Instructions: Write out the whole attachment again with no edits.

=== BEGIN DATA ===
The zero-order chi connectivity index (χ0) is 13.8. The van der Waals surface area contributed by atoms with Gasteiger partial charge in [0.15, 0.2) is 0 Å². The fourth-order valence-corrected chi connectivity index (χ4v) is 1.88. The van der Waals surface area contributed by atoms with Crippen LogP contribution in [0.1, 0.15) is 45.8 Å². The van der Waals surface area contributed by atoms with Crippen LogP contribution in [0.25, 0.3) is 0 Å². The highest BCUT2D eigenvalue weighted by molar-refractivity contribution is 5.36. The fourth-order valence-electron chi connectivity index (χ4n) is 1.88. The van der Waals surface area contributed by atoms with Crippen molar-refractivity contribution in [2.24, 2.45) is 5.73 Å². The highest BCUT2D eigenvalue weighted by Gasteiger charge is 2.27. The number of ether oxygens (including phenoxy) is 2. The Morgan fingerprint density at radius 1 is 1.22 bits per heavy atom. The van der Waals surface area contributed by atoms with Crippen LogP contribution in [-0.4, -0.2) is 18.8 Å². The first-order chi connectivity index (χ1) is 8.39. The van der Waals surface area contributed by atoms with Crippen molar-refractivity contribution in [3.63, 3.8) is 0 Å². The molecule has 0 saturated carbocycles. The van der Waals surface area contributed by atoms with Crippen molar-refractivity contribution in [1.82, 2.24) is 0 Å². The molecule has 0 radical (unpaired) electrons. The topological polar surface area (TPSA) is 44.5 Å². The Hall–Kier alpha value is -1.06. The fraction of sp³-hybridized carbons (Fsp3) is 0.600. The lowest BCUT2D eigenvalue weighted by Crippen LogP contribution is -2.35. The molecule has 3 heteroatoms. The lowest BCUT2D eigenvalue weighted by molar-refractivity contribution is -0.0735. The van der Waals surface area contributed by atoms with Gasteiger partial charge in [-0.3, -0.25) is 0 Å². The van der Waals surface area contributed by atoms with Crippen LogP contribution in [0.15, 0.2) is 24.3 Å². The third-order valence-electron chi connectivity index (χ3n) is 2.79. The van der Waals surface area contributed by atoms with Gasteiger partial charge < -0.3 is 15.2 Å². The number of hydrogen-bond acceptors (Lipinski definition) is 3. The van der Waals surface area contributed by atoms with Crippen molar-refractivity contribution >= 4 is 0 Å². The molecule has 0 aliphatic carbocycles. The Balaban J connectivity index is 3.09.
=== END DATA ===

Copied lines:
The zero-order chi connectivity index (χ0) is 13.8. The van der Waals surface area contributed by atoms with Gasteiger partial charge in [0.15, 0.2) is 0 Å². The fourth-order valence-corrected chi connectivity index (χ4v) is 1.88. The van der Waals surface area contributed by atoms with Crippen LogP contribution in [0.1, 0.15) is 45.8 Å². The van der Waals surface area contributed by atoms with Crippen LogP contribution in [0.25, 0.3) is 0 Å². The highest BCUT2D eigenvalue weighted by molar-refractivity contribution is 5.36. The fourth-order valence-electron chi connectivity index (χ4n) is 1.88. The van der Waals surface area contributed by atoms with Crippen molar-refractivity contribution in [2.24, 2.45) is 5.73 Å². The highest BCUT2D eigenvalue weighted by Gasteiger charge is 2.27. The number of ether oxygens (including phenoxy) is 2. The Morgan fingerprint density at radius 1 is 1.22 bits per heavy atom. The van der Waals surface area contributed by atoms with Crippen LogP contribution in [-0.4, -0.2) is 18.8 Å². The first-order chi connectivity index (χ1) is 8.39. The van der Waals surface area contributed by atoms with Crippen molar-refractivity contribution in [3.63, 3.8) is 0 Å². The molecule has 0 saturated carbocycles. The van der Waals surface area contributed by atoms with Crippen molar-refractivity contribution in [1.82, 2.24) is 0 Å². The molecule has 0 radical (unpaired) electrons. The topological polar surface area (TPSA) is 44.5 Å². The Hall–Kier alpha value is -1.06. The fraction of sp³-hybridized carbons (Fsp3) is 0.600. The lowest BCUT2D eigenvalue weighted by Crippen LogP contribution is -2.35. The molecule has 3 heteroatoms. The lowest BCUT2D eigenvalue weighted by molar-refractivity contribution is -0.0735. The van der Waals surface area contributed by atoms with Gasteiger partial charge in [-0.3, -0.25) is 0 Å². The van der Waals surface area contributed by atoms with Crippen LogP contribution in [0.15, 0.2) is 24.3 Å². The third-order valence-electron chi connectivity index (χ3n) is 2.79. The van der Waals surface area contributed by atoms with Gasteiger partial charge < -0.3 is 15.2 Å². The number of hydrogen-bond acceptors (Lipinski definition) is 3. The van der Waals surface area contributed by atoms with Crippen molar-refractivity contribution >= 4 is 0 Å². The molecule has 0 aliphatic carbocycles. The Balaban J connectivity index is 3.09.